black eyebrows as the same he had seen bending over the violin the night
before.

"Uncle," said Madame de Tecle, introducing the young Count by a wave of
the hand: "This is Monsieur de Camors."

"Monsieur de Camors," repeated the old man, in a deep and sonorous voice,
"you are most welcome;" and opening the gate he gave his guest a soft,
brown hand, as he continued: "I knew your mother intimately, and am
charmed to have her son under my roof.  Your mother was a most amiable
person, Monsieur, and certainly merited--" The old man hesitated, and
finished his sentence by a sonorous "Hem!"  that resounded and rumbled
in his chest as if in the vault of a church.

Then he took the letter Camors handed to him, held it a long distance
from his eyes, and began reading it.  The General had told the Count it
would be impolite to break suddenly to M. des Rameures the plan they had
concocted.  The latter, therefore, found the note only a very warm
introduction of Camors.  The postscript gave him the announcement of the
marriage.

"The devil!"  he cried.  "Did you know this, Elise?  Campvallon is to be
married!"

All women, widows, matrons, or maids, are deeply interested in matters
pertaining to marriage.

"What, uncle!  The General!  Can it be?  Are you sure?"

"Um--rather.  He writes the news himself.  Do you know the lady, Monsieur
le Comte?"

"Mademoiselle de Luc d'Estrelles is my cousin," Camors replied.

"Ah!  That is right; and she is of a certain age?"

"She is about twenty-five."

M. des Rameures received this intelligence with one of the resonant
coughs peculiar to him.

"May I ask, without indiscretion, whether she is endowed with a pleasing
person?"

"She is exceedingly beautiful," was the reply.

"Hem!  So much the better.  It seems to me the General is a little old
for her: but every one is the best judge of his own affairs: Hem!  the
best judge of his own affairs.  Elise, my dear, whenever you are ready we
will follow you.  Pardon me, Monsieur le Comte, for receiving you in this
rustic attire, but I am a laborer.  Agricola--a mere herdsman--'custos
gregis', as the poet says.  Walk before me, Monsieur le Comte, I beg you.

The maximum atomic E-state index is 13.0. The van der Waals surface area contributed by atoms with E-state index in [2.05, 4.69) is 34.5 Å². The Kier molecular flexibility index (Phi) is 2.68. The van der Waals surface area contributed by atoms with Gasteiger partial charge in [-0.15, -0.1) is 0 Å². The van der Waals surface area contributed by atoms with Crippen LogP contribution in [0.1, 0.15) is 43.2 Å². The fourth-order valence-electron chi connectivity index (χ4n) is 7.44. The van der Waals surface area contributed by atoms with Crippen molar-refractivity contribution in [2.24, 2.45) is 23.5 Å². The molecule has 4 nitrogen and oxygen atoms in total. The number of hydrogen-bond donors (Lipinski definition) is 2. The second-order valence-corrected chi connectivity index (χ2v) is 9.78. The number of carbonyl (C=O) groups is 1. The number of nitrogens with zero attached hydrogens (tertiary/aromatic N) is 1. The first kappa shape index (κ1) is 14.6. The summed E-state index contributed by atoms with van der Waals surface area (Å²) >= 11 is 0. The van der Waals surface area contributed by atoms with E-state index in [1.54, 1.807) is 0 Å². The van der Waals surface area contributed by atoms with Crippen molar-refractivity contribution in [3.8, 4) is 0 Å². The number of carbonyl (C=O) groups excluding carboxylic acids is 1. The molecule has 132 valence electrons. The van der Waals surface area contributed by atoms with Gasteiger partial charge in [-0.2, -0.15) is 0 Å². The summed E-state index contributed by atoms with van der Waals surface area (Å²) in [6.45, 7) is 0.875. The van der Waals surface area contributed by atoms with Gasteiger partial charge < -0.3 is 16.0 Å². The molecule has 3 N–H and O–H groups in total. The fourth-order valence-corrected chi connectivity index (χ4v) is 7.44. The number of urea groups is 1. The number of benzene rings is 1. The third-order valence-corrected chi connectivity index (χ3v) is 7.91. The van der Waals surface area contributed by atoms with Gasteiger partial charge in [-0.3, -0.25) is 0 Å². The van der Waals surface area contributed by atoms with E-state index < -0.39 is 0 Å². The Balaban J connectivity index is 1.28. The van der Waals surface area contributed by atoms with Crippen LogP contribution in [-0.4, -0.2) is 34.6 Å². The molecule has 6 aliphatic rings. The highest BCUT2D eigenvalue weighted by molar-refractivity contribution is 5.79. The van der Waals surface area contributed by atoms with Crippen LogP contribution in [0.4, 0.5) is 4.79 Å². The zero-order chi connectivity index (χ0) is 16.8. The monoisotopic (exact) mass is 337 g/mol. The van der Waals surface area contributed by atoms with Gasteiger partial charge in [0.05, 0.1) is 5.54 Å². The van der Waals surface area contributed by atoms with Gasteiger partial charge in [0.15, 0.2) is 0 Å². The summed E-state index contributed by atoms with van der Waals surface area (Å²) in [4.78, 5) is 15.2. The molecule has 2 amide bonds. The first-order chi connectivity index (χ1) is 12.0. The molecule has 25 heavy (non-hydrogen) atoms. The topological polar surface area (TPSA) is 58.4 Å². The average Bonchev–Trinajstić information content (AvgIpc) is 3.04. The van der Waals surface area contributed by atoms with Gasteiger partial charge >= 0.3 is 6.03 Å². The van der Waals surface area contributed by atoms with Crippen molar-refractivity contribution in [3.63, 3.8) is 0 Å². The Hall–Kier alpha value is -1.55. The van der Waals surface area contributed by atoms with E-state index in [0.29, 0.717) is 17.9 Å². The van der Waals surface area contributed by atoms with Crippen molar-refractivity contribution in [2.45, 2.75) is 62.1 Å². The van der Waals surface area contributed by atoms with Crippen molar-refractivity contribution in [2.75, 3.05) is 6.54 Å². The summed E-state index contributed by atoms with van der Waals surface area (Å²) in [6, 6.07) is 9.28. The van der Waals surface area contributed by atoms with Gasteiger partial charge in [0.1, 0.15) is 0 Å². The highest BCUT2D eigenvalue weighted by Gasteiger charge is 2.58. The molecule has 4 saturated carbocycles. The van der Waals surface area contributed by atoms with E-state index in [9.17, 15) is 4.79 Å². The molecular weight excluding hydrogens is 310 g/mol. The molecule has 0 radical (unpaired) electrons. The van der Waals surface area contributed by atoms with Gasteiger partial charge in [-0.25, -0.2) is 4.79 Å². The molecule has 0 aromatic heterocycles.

Marie, child, respect my corn!

"And can we hope, Monsieur de Camors, that you have the happy idea of
quitting the great Babylon to install yourself among your rural
possessions?  It will be a good example, Monsieur--an excellent example!
For unhappily today more than ever we can say with the poet:

                            'Non ullus aratro

               Dignus honos; squalent abductis arva colonis,
               Et--et--'

"And, by gracious!  I've forgotten the rest--poor memory!  Ah, young sir,
never grow old-never grow old!"

               "'Et curvae rigidum falces conflantur in ensem,"'

said Camors, continuing the broken quotation.

"Ah!  you quote Virgil.  You read the classics.  I am charmed, really
charmed.  That is not the characteristic of our rising generation, for
modern youth has an idea it is bad taste to quote the ancients.  But that
is not my idea, young sir--not in the least.  Our fathers quoted freely
because they were familiar with them.  And Virgil is my poet.  Not that I
approve of all his theories of cultivation.  With all the respect I
accord him, there is a great deal to be said on that point; and his plan
of breeding in particular will never do--never do!  Still, he is
delicious, eh?  Very well, Monsieur Camors, now you see my little domain
--'mea paupera regna'--the retreat of the sage.  Here I live, and live
happily, like an old shepherd in the golden age--loved by my neighbors,
which is not easy; and venerating the gods, which is perhaps easier.  Ah,
young sir, as you read Virgil, you will excuse me once more.  It was for
me he wrote:

              'Fortunate senex, hic inter flumina nota,
               Et fontes sacros frigus captabis opacum.'

And this as well:

              'Fortunatus et ille deos qui novit agrestes,
               Panaque, Silvanumque senem!'"

"Nymphasque sorores!"  finished Camors, smiling and moving his head
slightly in the direction of Madame de Tecle and her daughter, who